bad science

Research tips from SYSK

People often ask us how we do our research. We're not going to disclose all of our secrets, but we'll give you some tips on how to root out the bad studies from the good ones. Learn all about shady studies and reporting right now!

The Best Stuff We've Read This Week

Enjoy some pretty neat articles on the death penalty, behavioral psychology and more.

The Best Stuff We've Read This Week

Each week Josh and Chuck read tons of articles and plenty of them are really good. Here are the best of the bunch.

The Best Stuff We've Read This Week

Each week, Josh and Chuck read a ton of great articles. Here are the best of the bunch.

The Best Stuff We've Read This Week

Each week, Josh and Chuck read a ton of great articles. Here are the best of the bunch.

The Best Stuff We've Read This Week

Every week, Josh and Chuck read tons of material. Here they share with you the best of the bunch. Enjoy it in good health.

There's a very important part of good science, that correlation does not prove causation. To give a crude example, if I'm eating an ice cream cone and a chimp passing by on his way back to the circus goes out of his way to cross the street just to punch me in the stomach, while the same chimp just minds his own business and keeps walking if I'm standing in the same spot but without an ice cream cone, then one can say that ice cream and abdominal pain is correlated. But then one is missing the point.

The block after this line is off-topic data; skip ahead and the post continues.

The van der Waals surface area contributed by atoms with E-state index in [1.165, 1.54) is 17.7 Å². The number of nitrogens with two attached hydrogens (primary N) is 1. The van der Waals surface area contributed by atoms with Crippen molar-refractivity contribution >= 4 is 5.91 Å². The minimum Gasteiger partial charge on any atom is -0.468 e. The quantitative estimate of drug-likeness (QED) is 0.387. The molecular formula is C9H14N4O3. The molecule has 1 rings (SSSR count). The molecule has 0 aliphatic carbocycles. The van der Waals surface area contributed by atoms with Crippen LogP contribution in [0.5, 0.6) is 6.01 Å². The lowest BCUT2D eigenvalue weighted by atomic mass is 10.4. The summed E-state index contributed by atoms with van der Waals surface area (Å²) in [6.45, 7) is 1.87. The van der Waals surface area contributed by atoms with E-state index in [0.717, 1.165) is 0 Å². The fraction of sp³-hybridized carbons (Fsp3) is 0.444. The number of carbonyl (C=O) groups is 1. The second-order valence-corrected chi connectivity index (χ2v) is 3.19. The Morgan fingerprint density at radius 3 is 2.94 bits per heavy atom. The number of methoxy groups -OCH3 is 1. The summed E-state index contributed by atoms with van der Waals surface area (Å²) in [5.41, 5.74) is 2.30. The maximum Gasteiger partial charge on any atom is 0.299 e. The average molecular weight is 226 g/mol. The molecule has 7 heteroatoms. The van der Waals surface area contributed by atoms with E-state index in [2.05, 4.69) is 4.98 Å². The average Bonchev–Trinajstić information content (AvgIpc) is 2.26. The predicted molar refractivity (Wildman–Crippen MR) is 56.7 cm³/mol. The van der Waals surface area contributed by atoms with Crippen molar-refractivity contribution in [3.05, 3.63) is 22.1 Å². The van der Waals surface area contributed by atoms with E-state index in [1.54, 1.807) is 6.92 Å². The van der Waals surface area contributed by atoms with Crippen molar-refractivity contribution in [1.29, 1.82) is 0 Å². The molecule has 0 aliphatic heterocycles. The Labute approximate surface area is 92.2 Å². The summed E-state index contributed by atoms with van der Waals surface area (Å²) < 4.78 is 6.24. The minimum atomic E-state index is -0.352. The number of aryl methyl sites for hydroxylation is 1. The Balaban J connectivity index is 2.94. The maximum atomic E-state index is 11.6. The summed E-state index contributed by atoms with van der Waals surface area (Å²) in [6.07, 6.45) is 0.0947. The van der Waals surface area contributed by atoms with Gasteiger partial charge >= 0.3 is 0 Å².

As is my wont from time to time I like to subtly point out the possible shortcomings of the field of psychology. I've recently found another opportunity, thanks to a recent post by Greg Downey over at Neuroanthropology about a paper in the journal Behavioral and Brain Sciences. A trio of researchers surveyed the literature in the field of behavioral science, the umbrella of psychological studies that also inform other fields like anthropology, philosophy, economics and political science, basically the psychology-led study of what makes us tic.